STL GLD, 'The New Normal'
What does “normal” even mean in 2019? STL GLD’s Moe Pope spends almost an hour delivering his definition on “The New Normal,” and it’s a grim one: racism, deep apathy, insidious political motives, growing financial stress, the ongoing upheaval of personal stability and safety, worsened post-2016. The Arcitype’s production errs on the apocalyptic side, with ominous chimes setting the stage for booming verses and shouted choruses. But while the album deals in details, it also acknowledges that real life doesn’t always allow time for explanation. As summarized by the chanted chorus of “With Me,” “You’re either with me or you ain’t.”
Hawthorn, 'Maggie Willow'
Taylor Holland and Heather Scott of folk duo Hawthorn aren’t related, except in the context of “Maggie Willow,” their concept album about the life of an imagined, shared ancestor. Still, there are elements of real people in her character: Holland and Scott interviewed family members and incorporated the experiences of their mothers, grandmothers, and earlier ancestors in the album’s narrative arc, touching on topics like parenting, healing from trauma, and death. It’s an ambitious concept, helped by the way the pair’s voices flow together as naturally as if they were sisters, building delicate harmonies that float among fingerpicked guitars, banjos, and the occasional violin.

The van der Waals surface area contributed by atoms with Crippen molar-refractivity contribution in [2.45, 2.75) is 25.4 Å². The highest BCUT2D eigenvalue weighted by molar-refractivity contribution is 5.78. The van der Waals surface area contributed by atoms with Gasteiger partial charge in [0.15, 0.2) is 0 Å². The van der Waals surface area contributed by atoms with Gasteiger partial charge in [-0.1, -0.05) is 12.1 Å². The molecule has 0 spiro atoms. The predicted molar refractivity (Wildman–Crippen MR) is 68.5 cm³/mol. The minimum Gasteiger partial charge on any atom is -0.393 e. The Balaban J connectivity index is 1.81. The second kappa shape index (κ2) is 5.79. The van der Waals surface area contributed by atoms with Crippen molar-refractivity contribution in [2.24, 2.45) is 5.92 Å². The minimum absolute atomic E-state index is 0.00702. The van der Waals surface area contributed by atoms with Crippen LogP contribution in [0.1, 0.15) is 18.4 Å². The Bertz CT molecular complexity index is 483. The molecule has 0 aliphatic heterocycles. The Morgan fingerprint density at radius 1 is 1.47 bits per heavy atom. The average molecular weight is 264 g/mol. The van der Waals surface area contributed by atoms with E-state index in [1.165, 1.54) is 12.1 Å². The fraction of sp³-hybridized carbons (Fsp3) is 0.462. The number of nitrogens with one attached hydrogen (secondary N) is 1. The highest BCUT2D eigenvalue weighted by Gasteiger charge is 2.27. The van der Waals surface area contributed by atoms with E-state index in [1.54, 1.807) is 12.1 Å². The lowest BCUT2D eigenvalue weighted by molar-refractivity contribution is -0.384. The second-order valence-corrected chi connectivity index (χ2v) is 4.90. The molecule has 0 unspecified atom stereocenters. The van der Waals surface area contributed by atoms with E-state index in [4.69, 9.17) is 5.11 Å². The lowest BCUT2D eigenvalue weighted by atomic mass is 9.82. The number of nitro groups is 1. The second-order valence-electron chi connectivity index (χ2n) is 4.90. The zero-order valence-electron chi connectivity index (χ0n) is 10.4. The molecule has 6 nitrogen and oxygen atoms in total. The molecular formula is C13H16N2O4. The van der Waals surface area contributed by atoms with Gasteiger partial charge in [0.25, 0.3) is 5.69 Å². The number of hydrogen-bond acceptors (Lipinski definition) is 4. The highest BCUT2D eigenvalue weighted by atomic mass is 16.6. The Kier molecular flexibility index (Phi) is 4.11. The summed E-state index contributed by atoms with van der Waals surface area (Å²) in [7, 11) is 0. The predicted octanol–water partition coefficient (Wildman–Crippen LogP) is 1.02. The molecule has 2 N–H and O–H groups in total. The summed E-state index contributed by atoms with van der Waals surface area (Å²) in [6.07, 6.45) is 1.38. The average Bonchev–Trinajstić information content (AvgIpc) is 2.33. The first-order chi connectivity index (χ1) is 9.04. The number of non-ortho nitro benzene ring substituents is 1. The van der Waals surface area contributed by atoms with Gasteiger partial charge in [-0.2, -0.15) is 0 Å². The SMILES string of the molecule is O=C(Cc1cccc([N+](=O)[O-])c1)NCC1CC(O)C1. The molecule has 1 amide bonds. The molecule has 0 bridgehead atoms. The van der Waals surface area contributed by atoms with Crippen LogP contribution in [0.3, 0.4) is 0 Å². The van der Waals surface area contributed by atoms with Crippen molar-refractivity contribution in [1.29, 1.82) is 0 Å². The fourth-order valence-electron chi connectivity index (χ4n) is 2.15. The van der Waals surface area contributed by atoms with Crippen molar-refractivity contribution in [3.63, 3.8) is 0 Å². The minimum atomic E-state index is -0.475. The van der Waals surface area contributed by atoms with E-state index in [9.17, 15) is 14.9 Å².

Cliff Notez, 'Why The Wild Things Are'
Cliff Notez is best known as a hip-hop artist, but his second full-length album, “Why The Wild Things Are,” can’t be so neatly explained. Collaging the emotional debris of a chaotic year, Notez works his way through sounds from pared-back acoustic folk and R&B to pop, hip-hop and soul. His first album, “When The Sidewalk Ends,” focused on his experiences as a black man dealing with his mental health, particularly depression; this album picks up where the previous one left off in some ways, but also sets out in defiant pursuit of a brighter outlook. At times, that means making a conscious effort to write more upbeat material as a hopeful self-fulfilling prophecy, like on standout single “Happy.” But throughout, it means having friends by his side, and the album is bettered by its deep team of collaborators: STL GLD, Photocomfort, Haasan Barclay, Optic Bloom, and Forté, just to name a few.
Palehound, 'Black Friday'
Palehound’s earlier releases were poetic puzzles that spoke through symbolism and intricate, sentence-y guitar lines, but on “Black Friday,” much of that complexity melts away to let Ellen Kempner’s storytelling breathe — which is good, because it has a lot to say. There’s “Killer,” the coolly menacing revenge fantasy directed at an abusive man, “The City,” a claustrophobic track about outgrowing your home, and “Black Friday,” a tense song about the unease of an off-kilter friendship. But the real standout is “Aaron,” a love song about Kempner’s relationship transforming as her partner transitioned, with love swelling in a chorus that shifts from “If you want me to I’ll call you Aaron/ I can, I can, I can, I can, I can,” to “I will, I will, I will, I will, I will, I will.”